Extensive green roof (Source: Katrin Scholz-Barth Consulting)
Vegetated roofs, also known as green roofs, eco-roofs, or nature roofs, are structural components that help to mitigate the effects of urbanization on water quality by filtering, absorbing, or detaining rainfall.
Modern vegetated roofs can be categorized as "intensive" or "extensive" systems depending on the plant material and planned usage for the roof area. Intensive vegetated roofs utilize a wide variety of plant species that may include trees and shrubs, require deeper substrate layers (usually > 10 cm (4 in)), are generally limited to flat roofs, require 'intense' maintenance, and are often park-like areas accessible to the general public. In contrast, extensive roofs are limited to herbs, grasses, mosses, and drought tolerant succulents such as Sedum, and can be sustained in a shallow substrate layer (< 10 cm (4 in)), require minimal maintenance, and are generally not accessible to the public. An additional variation is the possibility of designing vegetated roofs as urban gardens capable of providing a local food supply. Soil depth and plant suitability should be considered when exploring this option.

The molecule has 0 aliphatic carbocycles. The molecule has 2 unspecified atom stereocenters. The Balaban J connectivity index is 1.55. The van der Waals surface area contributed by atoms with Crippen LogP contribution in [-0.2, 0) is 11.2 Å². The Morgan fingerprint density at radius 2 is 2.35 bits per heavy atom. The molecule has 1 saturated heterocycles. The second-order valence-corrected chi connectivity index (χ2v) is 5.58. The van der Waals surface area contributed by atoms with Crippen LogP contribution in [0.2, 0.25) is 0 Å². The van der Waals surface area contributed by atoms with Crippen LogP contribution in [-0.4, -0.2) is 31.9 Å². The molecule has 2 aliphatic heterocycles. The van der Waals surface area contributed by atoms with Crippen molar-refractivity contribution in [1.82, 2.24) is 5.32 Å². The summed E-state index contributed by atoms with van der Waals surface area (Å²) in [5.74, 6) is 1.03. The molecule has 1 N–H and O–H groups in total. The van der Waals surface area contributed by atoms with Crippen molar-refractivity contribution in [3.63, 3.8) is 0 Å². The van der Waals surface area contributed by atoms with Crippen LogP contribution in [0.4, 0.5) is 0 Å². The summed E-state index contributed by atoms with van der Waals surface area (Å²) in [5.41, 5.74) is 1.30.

Stormwater Management Objectives
Through a variety of physical, biological, and chemical treatment processes that filter pollutants and reduce the volume of runoff, vegetated roofs reduce the amount of pollution delivered to the local drainage system and, ultimately, to receiving waters. In addition, vegetated roofs have a longer life span than standard roofs because they protect the roof structure from ultraviolet radiation and the extreme fluctuations in temperature that cause roof membranes to deteriorate. Furthermore, the construction and maintenance of vegetated roofs provide business opportunities for nurseries, landscape contractors, irrigation specialists, and other green industry members while addressing the issues of environmental stewardship.
A major benefit of vegetated roofs is their ability to absorb stormwater and release it slowly over a period of several hours. Vegetated roof systems have been shown to retain 60-100% of the stormwater they receive. They can provide substantial stormwater retention in urban areas especially when the soil matrix has sufficient opportunity to dewater between discrete rain events. Generally, vegetated roofs treat only the rainfall that falls directly on that particular surface area.
Peak flow reductions of as much as 80% have been observed in the U.S. from extensively vegetated roofs. Water retention rates are known to be higher in the summer than in the winter due to higher evapotranspiration rates.
The selection of the soil material will impact the effluent quality. While materials such as compost will provide excellent volume reduction, the concentrations of nutrients in vegetated roof effluent may increase because of nutrients present in the soil. Typically, non-organic, high-mineral content substrates are recommended for the soil matrix. From a CSO perspective, however, green roofs will provide water quality improvements in receiving waters by reducing the volume and peak rate of stormwater entering the sewer system.
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